Silence on the Shores
depicts the final day in the life of a Maghrebian immigrant in France. Having crossed the Mediterranean to "the other shore" as a young man to find work, he ultimately remained in France, married a French woman, and broke the promise he made to his mother to return home one day. Aware that death is drawing close, he fears experiencing the ultimate form of exile: dying alone, with no fellow Muslim at his side to whisper the customary prayer for the dead in his ear.
Leïla Sebbar’s minimalist style deftly and powerfully conveys the simplicity of everyday life on both shores of the Mediterranean. Interweaving several monologues, she examines multiple facets of exile and the role of memory in easing its pain.
Publisher: University of Nebraska Press
Number of pages: 79
Weight: 113 g
Dimensions: 229 x 152 mm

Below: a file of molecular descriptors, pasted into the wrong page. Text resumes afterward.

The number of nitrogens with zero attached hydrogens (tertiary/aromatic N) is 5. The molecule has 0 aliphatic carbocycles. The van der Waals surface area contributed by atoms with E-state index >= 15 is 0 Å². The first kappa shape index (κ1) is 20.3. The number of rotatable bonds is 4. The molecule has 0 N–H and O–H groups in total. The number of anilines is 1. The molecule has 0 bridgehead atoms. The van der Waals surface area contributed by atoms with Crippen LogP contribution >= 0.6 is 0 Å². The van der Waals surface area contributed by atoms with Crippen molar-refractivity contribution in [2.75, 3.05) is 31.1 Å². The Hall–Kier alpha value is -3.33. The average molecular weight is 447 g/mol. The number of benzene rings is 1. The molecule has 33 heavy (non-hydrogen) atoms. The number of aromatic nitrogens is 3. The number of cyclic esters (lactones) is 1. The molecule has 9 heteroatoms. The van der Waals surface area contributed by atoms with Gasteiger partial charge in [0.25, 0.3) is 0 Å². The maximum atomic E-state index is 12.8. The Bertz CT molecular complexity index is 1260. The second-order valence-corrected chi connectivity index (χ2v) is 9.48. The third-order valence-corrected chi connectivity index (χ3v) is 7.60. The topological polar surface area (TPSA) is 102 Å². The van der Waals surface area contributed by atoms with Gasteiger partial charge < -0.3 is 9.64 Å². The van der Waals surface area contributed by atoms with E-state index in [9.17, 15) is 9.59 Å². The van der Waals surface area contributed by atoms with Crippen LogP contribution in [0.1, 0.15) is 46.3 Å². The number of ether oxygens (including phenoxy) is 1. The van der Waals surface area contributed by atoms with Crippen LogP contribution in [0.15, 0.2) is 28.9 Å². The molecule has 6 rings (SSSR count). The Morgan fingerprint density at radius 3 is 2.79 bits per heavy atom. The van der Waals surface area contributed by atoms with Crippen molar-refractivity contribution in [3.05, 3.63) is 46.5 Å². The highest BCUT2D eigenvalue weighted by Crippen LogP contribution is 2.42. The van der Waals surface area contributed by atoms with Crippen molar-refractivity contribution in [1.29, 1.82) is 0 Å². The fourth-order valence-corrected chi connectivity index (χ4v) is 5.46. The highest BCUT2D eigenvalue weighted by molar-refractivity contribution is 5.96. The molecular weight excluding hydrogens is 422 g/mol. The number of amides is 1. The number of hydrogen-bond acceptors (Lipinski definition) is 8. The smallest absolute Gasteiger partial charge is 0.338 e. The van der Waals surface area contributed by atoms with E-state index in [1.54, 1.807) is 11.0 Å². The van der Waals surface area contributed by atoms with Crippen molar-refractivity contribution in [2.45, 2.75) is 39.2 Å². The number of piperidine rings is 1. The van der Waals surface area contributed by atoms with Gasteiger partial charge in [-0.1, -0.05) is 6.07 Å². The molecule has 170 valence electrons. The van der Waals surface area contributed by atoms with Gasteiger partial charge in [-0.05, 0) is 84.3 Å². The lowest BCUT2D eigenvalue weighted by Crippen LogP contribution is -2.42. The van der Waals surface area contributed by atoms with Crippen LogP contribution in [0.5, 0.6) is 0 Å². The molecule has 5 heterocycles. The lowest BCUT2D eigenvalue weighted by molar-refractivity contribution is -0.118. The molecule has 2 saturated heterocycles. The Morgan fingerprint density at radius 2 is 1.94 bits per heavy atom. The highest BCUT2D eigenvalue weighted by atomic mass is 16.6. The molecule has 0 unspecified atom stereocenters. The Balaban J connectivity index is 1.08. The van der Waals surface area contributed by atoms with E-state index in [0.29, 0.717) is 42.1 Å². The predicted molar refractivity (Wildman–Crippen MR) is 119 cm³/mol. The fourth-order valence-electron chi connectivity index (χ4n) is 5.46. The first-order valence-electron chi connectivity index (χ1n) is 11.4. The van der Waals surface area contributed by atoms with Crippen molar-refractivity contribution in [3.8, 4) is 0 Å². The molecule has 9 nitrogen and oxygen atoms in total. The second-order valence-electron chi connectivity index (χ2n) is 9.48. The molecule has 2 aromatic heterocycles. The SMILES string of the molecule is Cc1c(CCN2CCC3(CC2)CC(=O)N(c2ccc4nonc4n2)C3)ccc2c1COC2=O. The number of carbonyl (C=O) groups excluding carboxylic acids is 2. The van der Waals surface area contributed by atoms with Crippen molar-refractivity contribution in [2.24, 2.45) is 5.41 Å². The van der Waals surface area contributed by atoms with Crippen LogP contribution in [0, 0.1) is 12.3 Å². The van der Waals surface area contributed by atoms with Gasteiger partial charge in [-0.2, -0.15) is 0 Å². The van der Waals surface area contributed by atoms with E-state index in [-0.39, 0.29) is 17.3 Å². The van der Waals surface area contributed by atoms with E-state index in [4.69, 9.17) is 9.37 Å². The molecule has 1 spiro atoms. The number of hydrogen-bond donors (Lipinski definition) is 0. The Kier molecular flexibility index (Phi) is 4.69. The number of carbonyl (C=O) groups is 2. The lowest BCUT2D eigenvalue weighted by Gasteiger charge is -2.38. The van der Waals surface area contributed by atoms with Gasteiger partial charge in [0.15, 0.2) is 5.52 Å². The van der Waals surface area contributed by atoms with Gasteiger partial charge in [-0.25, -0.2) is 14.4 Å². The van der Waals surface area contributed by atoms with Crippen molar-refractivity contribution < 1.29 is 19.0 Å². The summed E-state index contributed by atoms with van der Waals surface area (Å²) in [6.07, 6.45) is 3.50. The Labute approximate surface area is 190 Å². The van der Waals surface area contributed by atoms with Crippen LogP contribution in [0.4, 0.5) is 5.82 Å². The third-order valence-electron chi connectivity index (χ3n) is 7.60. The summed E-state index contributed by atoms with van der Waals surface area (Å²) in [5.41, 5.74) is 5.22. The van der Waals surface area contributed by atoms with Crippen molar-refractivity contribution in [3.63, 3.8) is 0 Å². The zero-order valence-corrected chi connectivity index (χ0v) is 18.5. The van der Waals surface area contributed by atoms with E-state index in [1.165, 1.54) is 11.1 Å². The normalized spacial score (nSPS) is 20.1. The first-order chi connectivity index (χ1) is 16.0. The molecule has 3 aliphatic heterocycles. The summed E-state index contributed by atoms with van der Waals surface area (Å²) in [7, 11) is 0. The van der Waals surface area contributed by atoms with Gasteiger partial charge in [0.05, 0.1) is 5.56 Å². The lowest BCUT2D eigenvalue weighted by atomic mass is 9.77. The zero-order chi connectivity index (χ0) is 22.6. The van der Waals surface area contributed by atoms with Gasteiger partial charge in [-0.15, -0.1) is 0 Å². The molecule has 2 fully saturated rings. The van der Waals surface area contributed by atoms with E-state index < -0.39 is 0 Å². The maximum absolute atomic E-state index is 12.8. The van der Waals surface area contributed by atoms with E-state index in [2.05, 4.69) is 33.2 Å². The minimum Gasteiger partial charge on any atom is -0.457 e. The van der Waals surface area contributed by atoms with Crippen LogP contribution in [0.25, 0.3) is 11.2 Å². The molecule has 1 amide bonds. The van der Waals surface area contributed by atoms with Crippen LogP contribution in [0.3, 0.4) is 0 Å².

"Tracing the last day in the life of an Algerian immigrant in France, this elliptical novel tackles big themes, such as death, a child's responsibility to his parents, and cultural displacement. The unnamed protagonist left his native Algeria as a young man, promising his devout mother that he would one day return, a promise he failed to keep... Sebbar's stream-of-consciousness narrative steadily gathers momentum throughout the novel, so that by the end, the impact of this man's life is devastatingly felt by the reader." Booklist "French-Algerian writer Sebbar's limpid 1983 novella weaves backward and forward in time and space to depict the discordant thoughts and painful memories that flood through the consciousness of an Algerian (Mahgrebian) immigrant who's dying--far from the "shores" of his homeland, in France--on the first day of summer. Skillful deployment of images of separation and death and a vivid piecemeal picture of traditional Moorish culture." Kirkus Reviews "This work resembles a prose poem or a fantasy, the narrative flowing smoothly from one character to another, never revealing whether each story is real or simply in the main character's imagination. Legend coexists with reality as people who normally rely on reason and fact cling to ancient beliefs and stories when death arrives...Recommended" Library Journal "Leila Sebbar writes in a beautiful, poetic style that reinforces the main themes of this short novel--the fractured identity of the immigrant, the desperate and conflicted feelings of exile and loss, and the resulting decentered or pluralistic version of the self as other,. Mildred Mortimer has done an excellent job translating this allusive text. . Silence on the Shores will be of great interest to anyone teaching courses in cultural studies, gender studies, and post-colonial studies." South Atlantic Review